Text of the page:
As evening approaches in the centre of Pakistan’s capital Islamabad, children gather at a small playground, chatting and laughing. It is a scene played out in countless parks across the country, but the children are not here to play after school - they are here to attend one.
For three hours every evening, free classes run here for anyone who wants to attend, with the idea being that some of the many children who live on Islamabad’s streets, or work in its markets and houses, might benefit.
Mohammad Ayub, who runs the unofficial school, began teaching children whose parents could not afford to send them to school in 1988.
Despite the fact that state-run primary schools do not charge fees and many provide free textbooks, other expenses (such as stationery, uniforms and transportation) mean that for many poor families, schools are unaffordable.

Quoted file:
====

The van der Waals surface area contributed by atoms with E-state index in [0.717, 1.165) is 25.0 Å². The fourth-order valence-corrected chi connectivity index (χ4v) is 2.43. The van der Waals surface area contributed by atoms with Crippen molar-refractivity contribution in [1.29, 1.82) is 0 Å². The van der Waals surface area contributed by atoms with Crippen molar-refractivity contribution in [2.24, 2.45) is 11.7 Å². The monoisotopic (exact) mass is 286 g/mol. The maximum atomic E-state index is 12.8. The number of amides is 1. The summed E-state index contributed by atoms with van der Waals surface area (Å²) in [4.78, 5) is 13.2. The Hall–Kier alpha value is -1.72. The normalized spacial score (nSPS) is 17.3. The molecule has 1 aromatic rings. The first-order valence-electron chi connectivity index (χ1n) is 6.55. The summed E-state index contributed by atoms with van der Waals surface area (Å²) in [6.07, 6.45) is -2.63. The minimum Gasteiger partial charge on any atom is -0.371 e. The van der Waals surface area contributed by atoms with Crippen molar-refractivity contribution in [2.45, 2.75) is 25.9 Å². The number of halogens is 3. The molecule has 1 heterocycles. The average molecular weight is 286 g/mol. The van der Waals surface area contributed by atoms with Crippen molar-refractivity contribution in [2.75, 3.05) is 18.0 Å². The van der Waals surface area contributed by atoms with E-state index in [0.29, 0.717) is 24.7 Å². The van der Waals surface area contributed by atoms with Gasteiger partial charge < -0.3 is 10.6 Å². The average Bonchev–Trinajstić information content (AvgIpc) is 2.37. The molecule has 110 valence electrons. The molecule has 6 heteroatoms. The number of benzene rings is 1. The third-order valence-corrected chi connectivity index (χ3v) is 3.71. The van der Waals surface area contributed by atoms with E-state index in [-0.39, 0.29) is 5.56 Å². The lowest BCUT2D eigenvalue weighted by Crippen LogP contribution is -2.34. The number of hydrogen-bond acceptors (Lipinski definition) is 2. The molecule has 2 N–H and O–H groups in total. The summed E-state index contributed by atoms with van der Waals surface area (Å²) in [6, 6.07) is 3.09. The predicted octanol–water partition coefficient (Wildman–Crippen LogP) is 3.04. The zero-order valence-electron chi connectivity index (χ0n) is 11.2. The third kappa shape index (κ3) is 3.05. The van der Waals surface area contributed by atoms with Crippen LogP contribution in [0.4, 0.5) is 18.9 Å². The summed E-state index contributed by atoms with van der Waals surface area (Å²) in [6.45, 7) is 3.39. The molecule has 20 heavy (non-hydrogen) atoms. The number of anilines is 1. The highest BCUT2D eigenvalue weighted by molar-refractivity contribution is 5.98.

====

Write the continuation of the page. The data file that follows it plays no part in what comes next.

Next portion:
“It became quite popular and many parents who couldn’t afford a meal - forget education - would send their children to my little school in the evenings,” Ayub said.
The school, which relies on volunteers and donations, is one of dozens of informal institutions in the capital which are helping to educate children.
Pakistan has made limited progress in improving the quality and reach of its education system, and millions of children are missing out on schooling altogether in what the governments of Pakistan and the UK have termed an “education emergency”.
Despite making education a fundamental constitutional right in 2010, Pakistan has no chance of fulfilling its Millennium Development Goal of achieving universal education by 2015.
Over seven million primary-aged children do not attend school, according to a 2011 report by the Pakistan Education Task Force (PETF), a body which includes senior education officials and independent experts.
The UN Education, Scientific and Cultural Organization (UNESCO) said in 2010 that 30 percent of Pakistan’s population lives in a state of “extreme educational poverty” - receiving less than two years of education.